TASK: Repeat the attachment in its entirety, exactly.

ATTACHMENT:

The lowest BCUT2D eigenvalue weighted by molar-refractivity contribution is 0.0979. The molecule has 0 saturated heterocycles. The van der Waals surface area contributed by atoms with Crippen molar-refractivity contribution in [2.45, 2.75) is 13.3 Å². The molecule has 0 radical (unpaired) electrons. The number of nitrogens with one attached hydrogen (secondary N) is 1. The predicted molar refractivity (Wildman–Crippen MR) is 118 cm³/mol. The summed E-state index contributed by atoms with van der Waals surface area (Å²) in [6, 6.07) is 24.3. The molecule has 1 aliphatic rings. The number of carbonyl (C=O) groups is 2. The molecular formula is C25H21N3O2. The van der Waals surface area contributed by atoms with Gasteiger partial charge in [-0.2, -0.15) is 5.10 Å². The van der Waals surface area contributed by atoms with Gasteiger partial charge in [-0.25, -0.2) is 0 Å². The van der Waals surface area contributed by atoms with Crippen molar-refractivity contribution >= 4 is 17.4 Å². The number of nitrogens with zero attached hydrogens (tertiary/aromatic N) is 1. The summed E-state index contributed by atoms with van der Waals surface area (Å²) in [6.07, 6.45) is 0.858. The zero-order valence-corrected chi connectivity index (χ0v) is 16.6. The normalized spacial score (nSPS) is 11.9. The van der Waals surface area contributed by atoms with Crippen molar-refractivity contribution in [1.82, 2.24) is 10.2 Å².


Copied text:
The lowest BCUT2D eigenvalue weighted by molar-refractivity contribution is 0.0979. The molecule has 0 saturated heterocycles. The van der Waals surface area contributed by atoms with Crippen molar-refractivity contribution in [2.45, 2.75) is 13.3 Å². The molecule has 0 radical (unpaired) electrons. The number of nitrogens with one attached hydrogen (secondary N) is 1. The predicted molar refractivity (Wildman–Crippen MR) is 118 cm³/mol. The summed E-state index contributed by atoms with van der Waals surface area (Å²) in [6, 6.07) is 24.3. The molecule has 1 aliphatic rings. The number of carbonyl (C=O) groups is 2. The molecular formula is C25H21N3O2. The van der Waals surface area contributed by atoms with Gasteiger partial charge in [-0.2, -0.15) is 5.10 Å². The van der Waals surface area contributed by atoms with Gasteiger partial charge in [-0.25, -0.2) is 0 Å². The van der Waals surface area contributed by atoms with Crippen molar-refractivity contribution >= 4 is 17.4 Å². The number of nitrogens with zero attached hydrogens (tertiary/aromatic N) is 1. The summed E-state index contributed by atoms with van der Waals surface area (Å²) in [6.07, 6.45) is 0.858. The zero-order valence-corrected chi connectivity index (χ0v) is 16.6. The normalized spacial score (nSPS) is 11.9. The van der Waals surface area contributed by atoms with Crippen molar-refractivity contribution in [1.82, 2.24) is 10.2 Å².